by Mortimer J. Adler, Ph.D.
Some time toward the beginning of the summer of 1926, Mark Van Doren asked me to review the recently published “The Story of Philosophy” by Will Durant, one of the then current “popularizations of knowledge,” which kept company with H. G. Wells’s “Outline of History”, Hendrik Van Loon’s “Story of Mankind”, and Lewis Browne’s “This Believing World”. Chapters of Durant’s book had been previously published by Haldeman-Julius in little paperback blue books that sold for ten cents a copy. Collected in one hardback volume, they were now being offered to the public by Simon and Schuster for five dollars. Through the haze of my indifference to externals, I was aware that Durant’s “Story of Philosophy” was being lavishly praised by reviewers. An advertisement in the “New York Times” of August 22, 1926, announced that this “run away best-seller” had gone through nine printings in less than three months. It quoted extravagant encomiums from Heywood Broun, Henry Hazlitt, and Stuart Sherman, and included John Dewey’s statement that in this “thoroughly scholarly, thoroughly useful, human and readable” book, “Dr. Durant has humanized rather than merely popularized the story of philosophy.” I was irked by all of this, but not enough to move off dead center.
What did it was a telephone call from Mark Van Doren at the beginning of September which reached me in Kip Fadiman’s apartment, where I spent many days aimlessly frittering away time. Mark said that he wanted my review of Durant as quickly as possible, and set a deadline which allowed me only ten days to read the book and write the review. It was as if Mark had pressed a button that released energies I had been storing up for the purpose. I read “The Story of Philosophy” with mounting distaste and gave vent to it in my review. Mine was one of only two adverse criticisms that the book received at the time; the other was written by Paul Weiss and published in the “New Republic”. The affinity of our reviews established a bond between Paul and me that has grown into a lifelong friendship.
My chief complaint was that Durant had “humanized” philosophy — exactly the thing for which Dewey praised him. His book, like that of his precursor in antiquity, Diogenes Laertius, author of “The Lives and Opinions of the Philosophers”, dealt mainly with men, not with ideas, or with ideas only as opinions formed by men under certain psychological or cultural influences. An interest in human beings is one thing; an interest in thought another; and one should not be allowed to get in the way of the other. Nor should a man’s thought be explained solely by reference to his personality or temperament, or the social and cultural setting of his life. To use that type of explanation as a basis for evaluating his thought, to insinuate that its origins make its validity suspect, is to commit the genetic fallacy — the substitution of psychology for logic — which was my main point of protest against John Dewey and other pragmatists and humanists.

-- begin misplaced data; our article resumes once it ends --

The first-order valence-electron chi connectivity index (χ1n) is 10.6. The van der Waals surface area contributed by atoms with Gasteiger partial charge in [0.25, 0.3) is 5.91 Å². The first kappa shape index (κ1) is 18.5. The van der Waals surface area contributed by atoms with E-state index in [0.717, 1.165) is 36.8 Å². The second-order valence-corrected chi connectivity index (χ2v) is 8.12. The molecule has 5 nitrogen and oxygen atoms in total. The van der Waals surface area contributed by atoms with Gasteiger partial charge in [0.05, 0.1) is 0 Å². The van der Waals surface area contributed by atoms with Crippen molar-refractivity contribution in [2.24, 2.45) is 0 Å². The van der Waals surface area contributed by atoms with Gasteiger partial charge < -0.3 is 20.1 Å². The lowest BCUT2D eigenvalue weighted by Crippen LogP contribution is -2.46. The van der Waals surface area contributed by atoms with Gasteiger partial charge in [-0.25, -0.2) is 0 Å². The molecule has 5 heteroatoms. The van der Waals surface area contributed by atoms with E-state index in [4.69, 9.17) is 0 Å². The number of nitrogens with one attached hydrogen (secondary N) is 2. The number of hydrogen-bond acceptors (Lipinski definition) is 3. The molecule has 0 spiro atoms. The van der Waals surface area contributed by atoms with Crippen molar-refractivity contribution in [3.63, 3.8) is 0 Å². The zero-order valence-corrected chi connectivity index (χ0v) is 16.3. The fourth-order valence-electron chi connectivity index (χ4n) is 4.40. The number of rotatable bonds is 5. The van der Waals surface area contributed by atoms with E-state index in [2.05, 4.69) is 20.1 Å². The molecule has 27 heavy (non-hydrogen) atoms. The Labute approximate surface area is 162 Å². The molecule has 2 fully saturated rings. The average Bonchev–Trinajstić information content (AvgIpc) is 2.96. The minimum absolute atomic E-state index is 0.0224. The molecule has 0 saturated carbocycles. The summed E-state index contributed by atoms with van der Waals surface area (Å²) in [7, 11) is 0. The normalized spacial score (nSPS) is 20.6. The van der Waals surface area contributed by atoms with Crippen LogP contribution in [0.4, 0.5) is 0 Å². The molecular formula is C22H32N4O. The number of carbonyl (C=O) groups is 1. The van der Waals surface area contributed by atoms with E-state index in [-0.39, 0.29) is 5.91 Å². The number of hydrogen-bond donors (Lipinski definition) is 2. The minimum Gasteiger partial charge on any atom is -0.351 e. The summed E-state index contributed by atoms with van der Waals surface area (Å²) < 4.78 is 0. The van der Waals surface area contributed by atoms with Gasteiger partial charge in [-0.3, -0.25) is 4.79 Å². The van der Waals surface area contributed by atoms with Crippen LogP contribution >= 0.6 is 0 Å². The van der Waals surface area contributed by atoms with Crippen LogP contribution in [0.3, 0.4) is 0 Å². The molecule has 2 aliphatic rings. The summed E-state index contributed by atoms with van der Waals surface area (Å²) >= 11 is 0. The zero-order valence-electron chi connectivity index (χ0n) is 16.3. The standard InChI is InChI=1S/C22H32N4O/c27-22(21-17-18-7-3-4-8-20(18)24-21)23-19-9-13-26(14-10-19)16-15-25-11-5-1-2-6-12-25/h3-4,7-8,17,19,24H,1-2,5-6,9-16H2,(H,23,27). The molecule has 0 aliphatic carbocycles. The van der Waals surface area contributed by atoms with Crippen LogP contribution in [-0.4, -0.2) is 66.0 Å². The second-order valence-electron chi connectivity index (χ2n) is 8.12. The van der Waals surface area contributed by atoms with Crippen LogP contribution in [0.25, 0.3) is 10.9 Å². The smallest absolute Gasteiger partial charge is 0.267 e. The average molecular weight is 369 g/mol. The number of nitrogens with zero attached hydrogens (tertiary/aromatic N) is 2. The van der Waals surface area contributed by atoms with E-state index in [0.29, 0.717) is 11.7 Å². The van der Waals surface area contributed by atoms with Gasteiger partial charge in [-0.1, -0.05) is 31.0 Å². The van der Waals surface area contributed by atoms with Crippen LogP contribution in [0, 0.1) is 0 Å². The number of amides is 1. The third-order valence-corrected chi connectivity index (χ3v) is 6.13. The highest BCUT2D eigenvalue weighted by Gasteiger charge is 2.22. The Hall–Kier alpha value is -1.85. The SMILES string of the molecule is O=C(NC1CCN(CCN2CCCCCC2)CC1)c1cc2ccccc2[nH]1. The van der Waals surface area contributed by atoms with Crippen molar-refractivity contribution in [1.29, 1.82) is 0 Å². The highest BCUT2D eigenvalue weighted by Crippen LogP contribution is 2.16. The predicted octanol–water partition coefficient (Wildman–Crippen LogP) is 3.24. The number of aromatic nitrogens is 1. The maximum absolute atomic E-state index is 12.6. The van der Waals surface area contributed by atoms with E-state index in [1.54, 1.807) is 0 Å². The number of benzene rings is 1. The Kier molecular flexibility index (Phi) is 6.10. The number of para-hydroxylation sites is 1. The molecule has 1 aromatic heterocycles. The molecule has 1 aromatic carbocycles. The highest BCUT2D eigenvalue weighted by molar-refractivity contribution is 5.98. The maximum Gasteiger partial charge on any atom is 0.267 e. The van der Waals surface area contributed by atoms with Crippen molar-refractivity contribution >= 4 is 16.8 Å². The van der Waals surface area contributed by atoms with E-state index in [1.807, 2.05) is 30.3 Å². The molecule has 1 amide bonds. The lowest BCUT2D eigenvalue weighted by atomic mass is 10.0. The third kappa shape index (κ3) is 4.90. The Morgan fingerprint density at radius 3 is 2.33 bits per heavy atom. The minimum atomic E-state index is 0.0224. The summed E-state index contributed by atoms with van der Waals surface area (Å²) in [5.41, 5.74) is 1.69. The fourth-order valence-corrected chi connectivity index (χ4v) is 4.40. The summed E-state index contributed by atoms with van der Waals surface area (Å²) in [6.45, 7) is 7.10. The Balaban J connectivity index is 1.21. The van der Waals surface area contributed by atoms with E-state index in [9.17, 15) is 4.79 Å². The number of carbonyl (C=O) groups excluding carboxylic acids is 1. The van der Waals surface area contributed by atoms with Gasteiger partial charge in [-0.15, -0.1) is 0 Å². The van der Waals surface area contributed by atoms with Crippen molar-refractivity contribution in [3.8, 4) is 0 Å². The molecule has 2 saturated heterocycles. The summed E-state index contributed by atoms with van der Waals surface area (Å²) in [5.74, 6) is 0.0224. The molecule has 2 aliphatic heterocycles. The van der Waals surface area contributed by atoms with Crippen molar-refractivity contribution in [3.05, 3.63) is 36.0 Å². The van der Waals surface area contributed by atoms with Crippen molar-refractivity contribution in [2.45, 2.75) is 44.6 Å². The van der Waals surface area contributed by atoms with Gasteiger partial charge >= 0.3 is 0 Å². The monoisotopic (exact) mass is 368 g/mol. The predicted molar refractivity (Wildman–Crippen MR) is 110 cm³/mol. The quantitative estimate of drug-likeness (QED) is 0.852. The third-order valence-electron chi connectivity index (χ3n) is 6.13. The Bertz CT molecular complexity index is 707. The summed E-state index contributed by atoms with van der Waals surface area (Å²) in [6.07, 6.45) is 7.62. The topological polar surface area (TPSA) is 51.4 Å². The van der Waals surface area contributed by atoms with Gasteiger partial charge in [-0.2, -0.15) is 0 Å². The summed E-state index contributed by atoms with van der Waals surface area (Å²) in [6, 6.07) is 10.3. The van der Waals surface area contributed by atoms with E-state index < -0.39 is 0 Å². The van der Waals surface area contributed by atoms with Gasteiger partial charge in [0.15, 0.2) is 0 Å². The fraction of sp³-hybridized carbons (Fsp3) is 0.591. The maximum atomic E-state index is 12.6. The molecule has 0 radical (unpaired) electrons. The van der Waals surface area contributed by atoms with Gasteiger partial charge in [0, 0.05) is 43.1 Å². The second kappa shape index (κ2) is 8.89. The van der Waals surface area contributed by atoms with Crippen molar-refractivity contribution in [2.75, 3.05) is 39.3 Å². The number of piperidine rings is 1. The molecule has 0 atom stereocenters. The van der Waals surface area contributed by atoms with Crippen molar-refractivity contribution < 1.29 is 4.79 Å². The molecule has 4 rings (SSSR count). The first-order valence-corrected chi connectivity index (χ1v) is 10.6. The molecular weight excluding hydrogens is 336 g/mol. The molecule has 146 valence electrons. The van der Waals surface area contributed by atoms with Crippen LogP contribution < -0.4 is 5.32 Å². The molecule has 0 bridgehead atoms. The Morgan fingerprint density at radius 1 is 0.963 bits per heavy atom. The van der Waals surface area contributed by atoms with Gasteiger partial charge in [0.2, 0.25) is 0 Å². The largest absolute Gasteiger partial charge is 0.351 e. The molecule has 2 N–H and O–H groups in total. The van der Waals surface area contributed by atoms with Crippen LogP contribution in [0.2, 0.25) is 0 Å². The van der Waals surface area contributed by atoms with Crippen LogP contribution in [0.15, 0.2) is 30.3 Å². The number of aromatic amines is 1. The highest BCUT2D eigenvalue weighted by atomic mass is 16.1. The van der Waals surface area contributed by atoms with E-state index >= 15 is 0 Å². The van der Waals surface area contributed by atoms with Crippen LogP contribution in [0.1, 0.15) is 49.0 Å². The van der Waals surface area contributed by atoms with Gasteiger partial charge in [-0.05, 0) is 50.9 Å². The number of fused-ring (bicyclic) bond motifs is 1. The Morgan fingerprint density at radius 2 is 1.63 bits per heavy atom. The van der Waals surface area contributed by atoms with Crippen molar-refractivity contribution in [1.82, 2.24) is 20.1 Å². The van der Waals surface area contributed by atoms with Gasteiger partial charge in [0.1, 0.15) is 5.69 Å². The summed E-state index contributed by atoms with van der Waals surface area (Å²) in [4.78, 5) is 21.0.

The central blindness of Durant’s book, I wrote, lies in the fact that “philosophy is conceived in a manner which would be rudely uncongenial . . . to the minds of the philosophers Mr. Durant has chosen to sketch sympathetically. Where he has achieved sympathetic insight into a philosophic system it has been largely on the side of its vital motivations rather than in terms of its dialectical intent. His implicit acceptance of the pragmatic attitude toward the history of philosophy . . . makes his lack of appreciation for antithetical viewpoints the more distressing, since the pragmatic conception of philosophy is the unacknowledged, pervasive doctrine of the book, underlying its exposition of thinkers to whom pragmatism would have been unintelligible. This doctrine commits the fallacy of genetic interpretation. It assumes that ideas are to be exhaustively understood and their validity estimated in terms of their origins; that philosophies are most significantly revealed as biographical items in a socio-politico-economic context.”
Admitting that “the thinker may be described biologically” and that “thinking may be a psychological process, susceptible to various psychoanalyses,” I went on to insist that “thought itself . . . has a logical structure disengaged from life and a life of its own in discourse which is purely dialectical.” And I concluded the review by saying that just as the poets were banished by Plato for writing stories about the gods, so “Diogenes and Mr. Durant would have been exiled with them for telling stories about the philosophers. Not that gossips and collectors of opinions could have harmed the real philosophers who ruled the perfect state; simply that lack of insight into the relation between discourse and truth would have offended them.”
As I now look back upon that review, I can see evidence of my unresolved state of mind about philosophy, torn between a concern with its being true in the same way that science claims a modicum of truth for itself, and an inclination to disengage philosophy from relation to anything outside the universe of discourse in which it flourishes as a dialectical or logical enterprise. The extreme purism, or intellectual austerity, to which the latter tendency drove me is now as repugnant to me as it must have been to my elders then, some of whom may have had the charity to excuse it as a youthful excess. On one thing, however, I have not changed my mind. The genetic fallacy is an error always to be scrupulously avoided. Nor have I ever found the idiosyncrasies of human beings, including myself, more interesting than their ideas.
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